How Outward-looking is Smart Specialisation? - Results from a survey on inter-regional collaboration in Smart Specialisation Strategies (RIS3)
The report is also available as Power Point.
Smart specialisation (S3) emphasises the identification of niches, cross-sectorial innovation and solving societal challenges. With this comes a need for an outward-looking dimension, to find a region’s potential advantages in international markets, and to identify partners to help deliver new solutions and solve common challenges. This is the case not only for industry and academia, but also for regional policy-makers who need to engage in inter-regional collaboration processes.
The purpose of the survey presented in this report was to increase our understanding of the factors underlying successful inter-regional cooperation within S3. It builds on an analytical framework to better understand the multiple dimensions of inter-regional collaboration, developed in a previous working paper (Uyarra et al., 2014). The objectives of this study were to increase our knowledge of inter-regional collaboration in research and innovation (R&I), with the aim of supporting regions and Member States in their collaborative efforts in S3, but also to inform the S3 Platform (S3P) and other European Commission (EC) services on how to best support inter-regional collaboration in R&I policy.
The answers from the survey respondents indicate that the EU’s new cohesion policy has led some regions and Member States to change their behaviour in collaboration in R&I policy. More than half of the respondents reported having prior collaboration experiences, of which 67 % reported increased collaboration in the previous 2 years and 30 % reported a stable level of collaborative effort. The factors driving collaboration and the perceived benefits of collaboration include information sharing, meeting a new orientation of regional policy and supporting linkages between R&I and industry. Collaboration largely involves low-intensity activities that bring direct and immediate benefits. Collaboration is most prominent in the first steps of the RIS3 process, analysis, design and decision-making.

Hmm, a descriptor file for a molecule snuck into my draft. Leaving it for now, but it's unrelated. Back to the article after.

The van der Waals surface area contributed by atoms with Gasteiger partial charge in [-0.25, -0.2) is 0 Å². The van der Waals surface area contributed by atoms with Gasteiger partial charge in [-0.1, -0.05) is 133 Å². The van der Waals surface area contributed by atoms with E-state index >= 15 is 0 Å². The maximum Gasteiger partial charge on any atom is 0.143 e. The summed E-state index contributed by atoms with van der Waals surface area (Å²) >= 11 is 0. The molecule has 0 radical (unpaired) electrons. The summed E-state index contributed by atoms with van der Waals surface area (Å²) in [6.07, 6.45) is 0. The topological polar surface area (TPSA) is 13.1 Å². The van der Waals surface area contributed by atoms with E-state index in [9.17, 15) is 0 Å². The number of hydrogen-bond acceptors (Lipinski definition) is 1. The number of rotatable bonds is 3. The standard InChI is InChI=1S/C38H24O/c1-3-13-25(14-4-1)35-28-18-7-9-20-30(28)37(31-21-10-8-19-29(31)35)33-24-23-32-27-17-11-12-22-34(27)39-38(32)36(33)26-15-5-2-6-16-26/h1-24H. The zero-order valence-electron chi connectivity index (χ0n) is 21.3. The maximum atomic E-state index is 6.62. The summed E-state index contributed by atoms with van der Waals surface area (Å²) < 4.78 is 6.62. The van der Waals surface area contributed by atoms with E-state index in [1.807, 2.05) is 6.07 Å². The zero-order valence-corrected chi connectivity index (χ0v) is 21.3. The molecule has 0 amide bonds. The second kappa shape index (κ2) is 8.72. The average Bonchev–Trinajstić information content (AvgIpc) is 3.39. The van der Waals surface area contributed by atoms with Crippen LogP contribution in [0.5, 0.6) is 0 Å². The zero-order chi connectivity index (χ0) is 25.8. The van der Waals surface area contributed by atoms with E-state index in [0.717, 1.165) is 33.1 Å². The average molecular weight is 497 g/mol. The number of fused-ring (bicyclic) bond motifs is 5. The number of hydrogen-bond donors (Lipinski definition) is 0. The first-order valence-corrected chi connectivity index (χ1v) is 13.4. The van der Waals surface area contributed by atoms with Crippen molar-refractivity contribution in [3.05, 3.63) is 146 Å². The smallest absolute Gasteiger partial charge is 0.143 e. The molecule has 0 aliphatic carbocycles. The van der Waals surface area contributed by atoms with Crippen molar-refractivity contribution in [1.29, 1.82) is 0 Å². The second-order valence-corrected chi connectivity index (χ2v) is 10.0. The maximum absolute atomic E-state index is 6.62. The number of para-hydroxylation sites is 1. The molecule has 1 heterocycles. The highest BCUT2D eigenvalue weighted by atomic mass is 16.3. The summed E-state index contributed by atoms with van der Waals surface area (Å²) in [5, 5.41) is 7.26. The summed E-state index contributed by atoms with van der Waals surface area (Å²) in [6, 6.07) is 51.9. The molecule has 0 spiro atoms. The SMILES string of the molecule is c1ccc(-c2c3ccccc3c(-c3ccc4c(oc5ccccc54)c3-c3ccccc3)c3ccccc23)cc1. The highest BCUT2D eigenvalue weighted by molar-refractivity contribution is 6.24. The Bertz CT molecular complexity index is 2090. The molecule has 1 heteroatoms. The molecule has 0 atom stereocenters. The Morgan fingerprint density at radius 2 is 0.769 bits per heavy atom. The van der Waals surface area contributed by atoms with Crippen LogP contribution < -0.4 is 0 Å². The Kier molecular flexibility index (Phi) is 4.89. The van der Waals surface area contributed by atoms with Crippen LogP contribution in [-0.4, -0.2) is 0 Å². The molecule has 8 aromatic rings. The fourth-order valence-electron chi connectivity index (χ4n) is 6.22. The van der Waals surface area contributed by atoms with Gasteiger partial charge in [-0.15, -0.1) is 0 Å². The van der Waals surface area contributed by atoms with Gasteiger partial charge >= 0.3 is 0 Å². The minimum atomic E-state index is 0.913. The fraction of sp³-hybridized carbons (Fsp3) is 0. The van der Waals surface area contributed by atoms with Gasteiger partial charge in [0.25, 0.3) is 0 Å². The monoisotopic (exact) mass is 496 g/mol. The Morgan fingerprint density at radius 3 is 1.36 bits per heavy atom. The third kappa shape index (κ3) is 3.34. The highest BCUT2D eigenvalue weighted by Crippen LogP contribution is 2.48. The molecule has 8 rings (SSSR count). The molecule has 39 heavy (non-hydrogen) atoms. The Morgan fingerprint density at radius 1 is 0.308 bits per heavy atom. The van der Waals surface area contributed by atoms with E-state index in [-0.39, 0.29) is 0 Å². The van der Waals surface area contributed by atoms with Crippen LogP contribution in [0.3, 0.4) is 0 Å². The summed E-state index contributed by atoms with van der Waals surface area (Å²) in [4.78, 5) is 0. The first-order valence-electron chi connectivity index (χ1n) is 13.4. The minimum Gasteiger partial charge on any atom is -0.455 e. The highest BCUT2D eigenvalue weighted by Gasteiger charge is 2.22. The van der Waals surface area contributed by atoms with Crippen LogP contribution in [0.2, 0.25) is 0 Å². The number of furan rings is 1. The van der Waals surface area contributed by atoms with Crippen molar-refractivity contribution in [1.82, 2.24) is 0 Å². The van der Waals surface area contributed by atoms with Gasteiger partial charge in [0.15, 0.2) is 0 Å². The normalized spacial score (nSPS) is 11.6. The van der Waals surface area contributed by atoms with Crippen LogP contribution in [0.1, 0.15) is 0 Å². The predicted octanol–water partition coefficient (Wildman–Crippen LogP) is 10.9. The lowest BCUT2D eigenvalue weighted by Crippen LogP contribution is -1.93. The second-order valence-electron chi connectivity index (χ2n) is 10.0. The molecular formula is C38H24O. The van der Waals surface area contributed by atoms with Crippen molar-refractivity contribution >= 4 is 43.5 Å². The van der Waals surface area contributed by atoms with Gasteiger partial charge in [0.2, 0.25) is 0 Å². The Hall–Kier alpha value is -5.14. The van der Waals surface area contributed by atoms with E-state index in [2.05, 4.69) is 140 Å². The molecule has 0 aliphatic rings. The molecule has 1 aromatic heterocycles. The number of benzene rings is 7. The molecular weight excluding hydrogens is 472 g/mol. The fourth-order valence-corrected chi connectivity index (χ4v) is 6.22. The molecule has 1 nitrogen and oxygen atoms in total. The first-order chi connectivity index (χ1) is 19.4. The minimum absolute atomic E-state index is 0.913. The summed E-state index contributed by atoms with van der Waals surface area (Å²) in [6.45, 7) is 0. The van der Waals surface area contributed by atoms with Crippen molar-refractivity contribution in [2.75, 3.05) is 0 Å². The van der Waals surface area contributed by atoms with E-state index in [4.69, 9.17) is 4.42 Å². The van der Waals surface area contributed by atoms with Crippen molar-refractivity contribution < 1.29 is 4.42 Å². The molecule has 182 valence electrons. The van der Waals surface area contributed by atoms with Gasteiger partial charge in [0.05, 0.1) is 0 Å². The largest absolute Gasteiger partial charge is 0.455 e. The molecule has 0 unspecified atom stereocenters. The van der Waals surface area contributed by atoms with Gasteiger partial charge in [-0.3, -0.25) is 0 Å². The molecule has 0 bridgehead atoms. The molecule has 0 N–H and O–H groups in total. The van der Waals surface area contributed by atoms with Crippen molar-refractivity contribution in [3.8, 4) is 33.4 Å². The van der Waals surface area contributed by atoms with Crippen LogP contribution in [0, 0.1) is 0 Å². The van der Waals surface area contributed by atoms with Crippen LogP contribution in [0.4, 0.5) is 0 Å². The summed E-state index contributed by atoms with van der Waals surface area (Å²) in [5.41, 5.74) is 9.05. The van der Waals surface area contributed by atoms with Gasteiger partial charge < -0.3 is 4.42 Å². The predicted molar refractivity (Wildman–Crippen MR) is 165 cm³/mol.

The criteria underlying the choice of partners are in line with the RIS3 concept; they are based on industry composition (similar or complementary), research capabilities that are complementary or similar, as well as similar societal challenges. In contrast, the survey findings regarding the geographical location of partnering regions could negate the RIS3 concept, as regions most often collaborate with other regions in their own country.
The main barriers to collaboration seem to be inter-related and include lack of resources, insufficient political commitment, insufficient engagement of regional stakeholders and lack of clarity of objectives. One interpretation is that it is challenging to communicate clearly to stakeholders and politicians the outcomes of an intervention, with the result that stakeholders are unwilling commit or mobilise resources. The rationale for innovation policy interventions quite often is to support activities that provide indirect and dynamic benefits that are not easily measured, divisible or attributable to individual actors or activities. In contrast, the least problematic barriers are socio-cultural issues, legal or administrative barriers and lack of trust.
It is recommended that regions and Member States better prepare the evidence base for their projects and improve the materials they use to communicate to stakeholders the potential benefits of collaboration and how to achieve them. Regions should also engage more with private sector actors and civil society.
The paper indicates the importance of the EC communicating a more complex picture of the dynamics of inter-regional collaboration. An oversimplification of the message might lead to underinvestment and less intensive collaboration than that which is needed to address the larger challenges with potential for longer-term benefits for Europe.
The recommendations for S3P include that it should focus on learning activities and support the initiation of collaborative processes. However, it appears that the regions and Member States want S3P support to implement thematic collaboration, but then to be left to themselves to carry it out. Likewise, respondents considered it important that S3P should provide guidance, act as a knowledge hub and offer expert assistance. This indicates that S3P should continue to develop knowledge around inter-regional collaboration and assist regions and Member States in establishing and developing this.